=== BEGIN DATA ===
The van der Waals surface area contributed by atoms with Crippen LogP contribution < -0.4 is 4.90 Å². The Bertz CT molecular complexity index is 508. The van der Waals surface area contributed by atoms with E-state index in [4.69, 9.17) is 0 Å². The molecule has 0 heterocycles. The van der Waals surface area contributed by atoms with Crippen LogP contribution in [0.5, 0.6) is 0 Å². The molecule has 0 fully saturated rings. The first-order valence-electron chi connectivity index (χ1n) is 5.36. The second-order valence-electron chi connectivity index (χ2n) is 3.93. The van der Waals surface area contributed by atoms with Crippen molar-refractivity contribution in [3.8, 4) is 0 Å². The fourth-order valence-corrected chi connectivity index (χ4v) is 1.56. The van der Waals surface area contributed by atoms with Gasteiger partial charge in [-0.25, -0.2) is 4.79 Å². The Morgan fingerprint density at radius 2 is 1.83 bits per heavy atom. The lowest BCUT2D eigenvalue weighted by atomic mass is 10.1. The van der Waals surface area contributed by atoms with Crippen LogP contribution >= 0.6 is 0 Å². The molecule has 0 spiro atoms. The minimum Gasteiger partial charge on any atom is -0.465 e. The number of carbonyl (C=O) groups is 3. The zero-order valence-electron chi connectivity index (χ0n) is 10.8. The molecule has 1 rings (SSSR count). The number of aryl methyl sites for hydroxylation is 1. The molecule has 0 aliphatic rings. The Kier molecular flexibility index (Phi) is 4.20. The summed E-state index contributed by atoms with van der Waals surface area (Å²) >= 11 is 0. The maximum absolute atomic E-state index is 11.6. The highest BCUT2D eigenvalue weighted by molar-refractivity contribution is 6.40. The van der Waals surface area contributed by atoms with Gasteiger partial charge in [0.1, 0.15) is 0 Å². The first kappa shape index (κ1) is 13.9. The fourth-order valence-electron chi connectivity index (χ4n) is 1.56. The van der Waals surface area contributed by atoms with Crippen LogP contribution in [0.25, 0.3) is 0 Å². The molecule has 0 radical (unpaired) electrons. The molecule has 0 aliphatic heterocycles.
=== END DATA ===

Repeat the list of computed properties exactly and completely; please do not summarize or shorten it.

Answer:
The van der Waals surface area contributed by atoms with Crippen LogP contribution < -0.4 is 4.90 Å². The Bertz CT molecular complexity index is 508. The van der Waals surface area contributed by atoms with E-state index in [4.69, 9.17) is 0 Å². The molecule has 0 heterocycles. The van der Waals surface area contributed by atoms with Crippen LogP contribution in [0.5, 0.6) is 0 Å². The molecule has 0 fully saturated rings. The first-order valence-electron chi connectivity index (χ1n) is 5.36. The second-order valence-electron chi connectivity index (χ2n) is 3.93. The van der Waals surface area contributed by atoms with Crippen molar-refractivity contribution in [3.8, 4) is 0 Å². The fourth-order valence-corrected chi connectivity index (χ4v) is 1.56. The van der Waals surface area contributed by atoms with Gasteiger partial charge in [-0.25, -0.2) is 4.79 Å². The Morgan fingerprint density at radius 2 is 1.83 bits per heavy atom. The lowest BCUT2D eigenvalue weighted by atomic mass is 10.1. The van der Waals surface area contributed by atoms with Crippen LogP contribution >= 0.6 is 0 Å². The molecule has 0 spiro atoms. The minimum Gasteiger partial charge on any atom is -0.465 e. The number of carbonyl (C=O) groups is 3. The zero-order valence-electron chi connectivity index (χ0n) is 10.8. The molecule has 1 rings (SSSR count). The number of aryl methyl sites for hydroxylation is 1. The molecule has 0 aliphatic rings. The Kier molecular flexibility index (Phi) is 4.20. The summed E-state index contributed by atoms with van der Waals surface area (Å²) >= 11 is 0. The maximum absolute atomic E-state index is 11.6. The highest BCUT2D eigenvalue weighted by molar-refractivity contribution is 6.40. The van der Waals surface area contributed by atoms with Gasteiger partial charge in [0.1, 0.15) is 0 Å². The first kappa shape index (κ1) is 13.9. The fourth-order valence-electron chi connectivity index (χ4n) is 1.56. The van der Waals surface area contributed by atoms with Crippen LogP contribution in [0.25, 0.3) is 0 Å². The molecule has 0 radical (unpaired) electrons. The molecule has 0 aliphatic heterocycles.